Chainlink solves this problem by providing a way to build a network of nodes outside of the blockchain to query real world data. Once queried, the Chainlink nodes feed the data onto the blockchain itself. The data is fed onto the chain just like any other transaction, allowing the nodes to deterministically agree on the value of the data fed.
This is extremely important for blockchain to ever grow outside of its niche use cases into real world applications. The real world is by definition non-deterministic, and blockchains need to handle that non-determinism to gain wider adoption. Chainlink’s protocol will be a key part of blockchain’s future. This could be seen with our hackathon project, Wings.
When my nomad companions and I were planning our first stay, we booked travel arrangements to Florida about two months in advance. Then Coronavirus cases started to spike. We wanted to change to another location, but it was too late and couldn’t trust that we would be refunded in time. This experience helped inspire our hackathon idea. We created Wings, the platform offering smart contracts between consumers and airlines to allow for more flexible travelling.
The platform displays flights from different airlines. When booking a flight, a consumer could additionally add conditions to the flight contract that specify the conditions under which they’d like to cancel and be fully refunded. Each of these conditions increase the overall cost of the contract to offset the risk that the airlines themselves take on.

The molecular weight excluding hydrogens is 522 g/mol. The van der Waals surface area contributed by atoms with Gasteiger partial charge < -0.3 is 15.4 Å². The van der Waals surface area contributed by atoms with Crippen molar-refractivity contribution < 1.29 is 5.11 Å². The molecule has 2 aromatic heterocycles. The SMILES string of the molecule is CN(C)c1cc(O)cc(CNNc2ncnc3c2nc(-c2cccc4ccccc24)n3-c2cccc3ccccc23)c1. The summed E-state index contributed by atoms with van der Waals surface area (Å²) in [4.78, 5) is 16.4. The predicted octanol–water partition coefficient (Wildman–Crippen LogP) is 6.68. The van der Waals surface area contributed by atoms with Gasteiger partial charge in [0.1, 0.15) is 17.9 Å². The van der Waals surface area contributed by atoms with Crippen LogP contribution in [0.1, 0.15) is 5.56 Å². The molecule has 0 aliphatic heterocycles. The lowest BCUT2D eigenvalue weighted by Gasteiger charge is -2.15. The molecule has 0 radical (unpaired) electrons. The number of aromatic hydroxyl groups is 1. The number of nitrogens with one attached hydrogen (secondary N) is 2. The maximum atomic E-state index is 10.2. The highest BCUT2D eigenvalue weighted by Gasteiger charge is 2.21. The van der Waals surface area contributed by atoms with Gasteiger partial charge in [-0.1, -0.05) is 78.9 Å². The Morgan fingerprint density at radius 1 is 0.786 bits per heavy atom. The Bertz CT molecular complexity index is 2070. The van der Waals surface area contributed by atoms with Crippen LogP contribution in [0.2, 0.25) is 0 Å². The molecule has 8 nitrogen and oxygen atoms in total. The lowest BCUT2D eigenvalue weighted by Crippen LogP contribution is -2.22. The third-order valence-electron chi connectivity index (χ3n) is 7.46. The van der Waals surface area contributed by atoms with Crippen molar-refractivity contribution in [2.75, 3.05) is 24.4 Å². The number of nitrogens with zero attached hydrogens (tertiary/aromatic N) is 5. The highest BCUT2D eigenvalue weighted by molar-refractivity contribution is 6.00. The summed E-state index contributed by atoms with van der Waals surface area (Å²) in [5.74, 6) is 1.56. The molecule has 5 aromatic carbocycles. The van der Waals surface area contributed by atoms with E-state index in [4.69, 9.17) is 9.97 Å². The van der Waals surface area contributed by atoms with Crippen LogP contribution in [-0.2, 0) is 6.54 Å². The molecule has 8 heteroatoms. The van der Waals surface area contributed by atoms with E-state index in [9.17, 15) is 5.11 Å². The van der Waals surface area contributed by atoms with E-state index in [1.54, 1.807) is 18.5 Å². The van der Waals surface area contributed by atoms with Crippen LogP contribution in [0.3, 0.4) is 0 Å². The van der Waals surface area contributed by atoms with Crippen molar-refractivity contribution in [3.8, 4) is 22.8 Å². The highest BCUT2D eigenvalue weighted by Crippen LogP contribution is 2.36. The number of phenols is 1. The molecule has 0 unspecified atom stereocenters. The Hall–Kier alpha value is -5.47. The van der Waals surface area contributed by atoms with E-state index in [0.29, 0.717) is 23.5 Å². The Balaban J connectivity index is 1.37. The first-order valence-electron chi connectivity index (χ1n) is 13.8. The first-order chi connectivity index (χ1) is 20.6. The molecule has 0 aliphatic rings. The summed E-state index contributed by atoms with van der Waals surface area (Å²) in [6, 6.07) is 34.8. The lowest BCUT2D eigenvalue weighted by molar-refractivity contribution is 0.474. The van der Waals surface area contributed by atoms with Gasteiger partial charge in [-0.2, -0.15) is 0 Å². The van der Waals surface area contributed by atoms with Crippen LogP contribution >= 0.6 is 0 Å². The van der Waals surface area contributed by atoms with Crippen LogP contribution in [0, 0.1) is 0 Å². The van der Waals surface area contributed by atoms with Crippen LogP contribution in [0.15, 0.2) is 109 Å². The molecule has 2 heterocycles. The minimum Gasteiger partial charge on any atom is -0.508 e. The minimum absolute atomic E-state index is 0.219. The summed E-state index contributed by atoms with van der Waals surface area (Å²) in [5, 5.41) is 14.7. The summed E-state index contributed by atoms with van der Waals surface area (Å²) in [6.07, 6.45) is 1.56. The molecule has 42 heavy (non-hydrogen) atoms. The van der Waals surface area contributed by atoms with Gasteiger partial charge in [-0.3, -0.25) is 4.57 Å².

The basic use case we implemented was based on Coronavirus. Imagine that you wanted to book a flight to Florida, but are concerned about the number of cases there. On the platform, you could book your flight by creating a Flight Contract and specify a threshold for the number of Coronavirus cases you’re comfortable with. If the actual number surpasses that amount anytime up to a week before the flight, you will get automatically refunded. The benefit here is unlike traditional flight insurance where you have to trust the airline to follow through on their policy, the contract is executed automatically using the block chain as the third party arbiter.
How It Works
A user logs in to Wings by connecting their cryptocurrency wallet to the site. This acts like the physical wallet in your pocket, except instead of dollar bills it holds cryptocurrency amounts. There are several solutions out there, but the one I landed on using and have enjoyed so far is MetaMask.